For example:

  • Yun 云 -“cloud”
  • Jiguang 激光 –“laser”
  • Hanbaobao 汉堡包 –“hamburger”

All varieties of modern Chinese are analytic languages, in that they depend on syntax (word order and sentence structure) rather than morphology, changes in form of a word, to indicate changes in meaning. In other words, Chinese has next to no grammatical inflections – it possesses no tenses, no voices, no numbers (singular, plural; though there are plural markers), only a few articles (ie. equivalents to "the, a, an" in English), and no gender.

They make heavy use of grammatical particles to indicate aspect and mood. In Mandarin Chinese, this involves the use of particles like le 了, hai 还, yijing 已经, etc.

Chinese features Subject Verb Object word order, and like many other languages in East Asia, makes frequent use of the topic-comment construction to form sentences. Chinese also has an extensive system of measure words, another trait shared with neighbouring languages like Japanese and Korean. See Chinese measure words for an extensive coverage of this subject.

Other notable grammatical features common to all the spoken varieties of Chinese include the use of serial verb construction, pronoun dropping and the related subject dropping.

Although the grammars of the spoken varieties share many traits, they do possess differences. See Chinese grammar for the grammar of Standard Mandarin (the standardized Chinese spoken language), and the articles on other varieties of Chinese for their respective grammars.

Tones and homophones

Official modern Mandarin has only 400 spoken monosyllables but over 10,000 written characters, so there are many homophones only distinguishable by the four tones. Even this is often not enough unless the context and exact phrase or cí is identified.

The mono-syllable , first tone in standard Mandarin, corresponds to the following characters: 雞/鸡 chicken, 機/机 machine, 基 basic, 擊/击 (to) hit, 饑/饥 hunger, and 積/积 sum. In speech, the glyphing of a monosyllable to its meaning must be determined by context or by relation to other morphemes (e.g. "some" as in the opposite of "none"). Native speakers may state which words or phrases their names are found in, for convenience of writing: 名字叫嘉英,嘉陵江的嘉,英國的英 Míngzi jiào Jiāyīng, Jiālíng Jiāng de jiā, Yīngguó de yīng "My name is Jiāyīng, the Jia for Jialing River and the ying for the short form in Chinese of UK."

Southern Chinese varieties like Cantonese and Hakka preserved more of the rimes of Middle Chinese and have more tones. The previous examples of , for instance, for "stimulated", "chicken", and "machine", have distinct pronunciations in Cantonese (romanized using jyutping): gik1, gai1, and gei1, respectively. For this reason, southern varieties tend to employ fewer multi-syllabic words.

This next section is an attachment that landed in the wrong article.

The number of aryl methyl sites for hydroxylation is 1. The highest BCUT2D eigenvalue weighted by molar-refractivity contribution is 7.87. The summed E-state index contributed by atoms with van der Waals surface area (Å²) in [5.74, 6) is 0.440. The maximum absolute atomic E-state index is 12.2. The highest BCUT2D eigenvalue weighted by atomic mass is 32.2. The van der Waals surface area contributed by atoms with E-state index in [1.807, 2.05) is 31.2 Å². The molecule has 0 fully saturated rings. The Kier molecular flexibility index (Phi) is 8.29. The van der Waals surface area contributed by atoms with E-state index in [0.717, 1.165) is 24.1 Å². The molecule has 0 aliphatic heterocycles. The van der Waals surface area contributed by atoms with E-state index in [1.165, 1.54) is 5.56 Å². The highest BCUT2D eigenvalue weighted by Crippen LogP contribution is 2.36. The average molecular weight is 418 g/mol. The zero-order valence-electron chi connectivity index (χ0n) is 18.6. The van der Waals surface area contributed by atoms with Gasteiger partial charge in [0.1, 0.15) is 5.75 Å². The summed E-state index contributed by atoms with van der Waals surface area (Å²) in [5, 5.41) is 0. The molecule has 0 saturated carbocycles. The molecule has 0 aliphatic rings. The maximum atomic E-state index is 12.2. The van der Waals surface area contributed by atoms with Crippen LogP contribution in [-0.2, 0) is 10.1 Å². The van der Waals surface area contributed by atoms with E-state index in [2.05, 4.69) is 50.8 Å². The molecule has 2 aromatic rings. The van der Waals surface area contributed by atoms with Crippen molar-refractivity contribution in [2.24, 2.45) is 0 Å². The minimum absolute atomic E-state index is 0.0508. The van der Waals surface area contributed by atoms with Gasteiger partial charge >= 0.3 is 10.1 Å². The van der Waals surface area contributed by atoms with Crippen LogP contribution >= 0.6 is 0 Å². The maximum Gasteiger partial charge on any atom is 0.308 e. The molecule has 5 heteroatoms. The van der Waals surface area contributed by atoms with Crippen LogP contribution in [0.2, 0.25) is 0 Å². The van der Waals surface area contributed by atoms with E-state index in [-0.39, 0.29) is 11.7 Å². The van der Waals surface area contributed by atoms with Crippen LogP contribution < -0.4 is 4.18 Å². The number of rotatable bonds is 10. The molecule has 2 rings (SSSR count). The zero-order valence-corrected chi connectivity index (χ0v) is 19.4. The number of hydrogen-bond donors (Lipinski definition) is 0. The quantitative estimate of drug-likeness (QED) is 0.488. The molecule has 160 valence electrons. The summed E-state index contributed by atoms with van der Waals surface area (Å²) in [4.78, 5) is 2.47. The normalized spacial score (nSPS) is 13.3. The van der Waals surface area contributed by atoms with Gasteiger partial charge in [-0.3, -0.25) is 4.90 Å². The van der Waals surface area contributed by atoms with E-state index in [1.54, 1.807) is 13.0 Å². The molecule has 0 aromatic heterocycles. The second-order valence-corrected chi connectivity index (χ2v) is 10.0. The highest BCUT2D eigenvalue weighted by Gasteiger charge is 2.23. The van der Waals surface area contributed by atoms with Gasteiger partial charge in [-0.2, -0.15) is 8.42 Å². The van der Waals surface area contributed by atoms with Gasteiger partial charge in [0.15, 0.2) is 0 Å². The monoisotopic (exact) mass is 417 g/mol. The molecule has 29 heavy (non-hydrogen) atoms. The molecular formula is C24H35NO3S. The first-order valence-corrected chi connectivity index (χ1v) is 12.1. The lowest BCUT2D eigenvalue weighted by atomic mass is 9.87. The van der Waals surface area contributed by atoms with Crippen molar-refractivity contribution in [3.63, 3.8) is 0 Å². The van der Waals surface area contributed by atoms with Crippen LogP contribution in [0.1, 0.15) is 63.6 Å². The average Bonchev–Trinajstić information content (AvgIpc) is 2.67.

The entire Chinese character corpus since antiquity comprises well over 20,000 characters, of which only roughly 10,000 are now commonly in use. However Chinese characters should not be confused with Chinese words, there are many times more Chinese words than there are characters as most Chinese words are made up of two or more different characters.

Estimates of the total number of Chinese words and phrases vary greatly. The Hanyu Da Zidian, an all-inclusive compendium of Chinese characters, includes 54,678 head entries for characters, including bone oracle versions. The Zhonghua Zihai 中华字海 (1994) contains 85,568 head entries for character definitions, and is the largest reference work based purely on character and its literary variants.

The most comprehensive pure linguistic Chinese-language dictionary, the 12-volumed Hanyu Da Cidian 汉语大词典, records more than 23,000 head Chinese characters, and gives over 370,000 definitions. The 1999 revised Cihai, a multi-volume encyclopedic dictionary reference work, gives 122,836 vocabulary entry definitions under 19,485 Chinese characters, including proper names, phrases and common zoological, geographical, sociological, scientific and technical terms.

The latest 2007 5th edition of Xiandai Hanyu Cidian 现代汉语词典, an authoritative one-volume dictionary on modern standard Chinese language as used in mainland China, has 65,000 entries and defines 11,000 head characters.

New words

Like any other language, Chinese has absorbed a sizeable amount of loanwords from other cultures. Most Chinese words are formed out of native Chinese morphemes, including words describing imported objects and ideas. However, direct phonetic borrowing of foreign words has gone on since ancient times. Words borrowed from along the Silk Road since Old Chinese include 葡萄 " grape," 石榴 " pomegranate" and 狮子/獅子 "lion." Some words were borrowed from Buddhist scriptures, including 佛 "Buddha" and 菩萨/菩薩 "bodhisattva." Other words came from nomadic peoples to the north, such as 胡同 " hutong." Words borrowed from the peoples along the Silk Road, such as 葡萄 "grape" (pútáo in Mandarin) generally have Persian etymologies. Buddhist terminology is generally derived from Sanskrit or Pāli, the liturgical languages of North India. Words borrowed from the nomadic tribes of the Gobi, Mongolian or northeast regions generally have Altaic etymologies, such as 琵笆 or 酪 "cheese" or "yoghurt", but from exactly which Altaic source is not always entirely clear.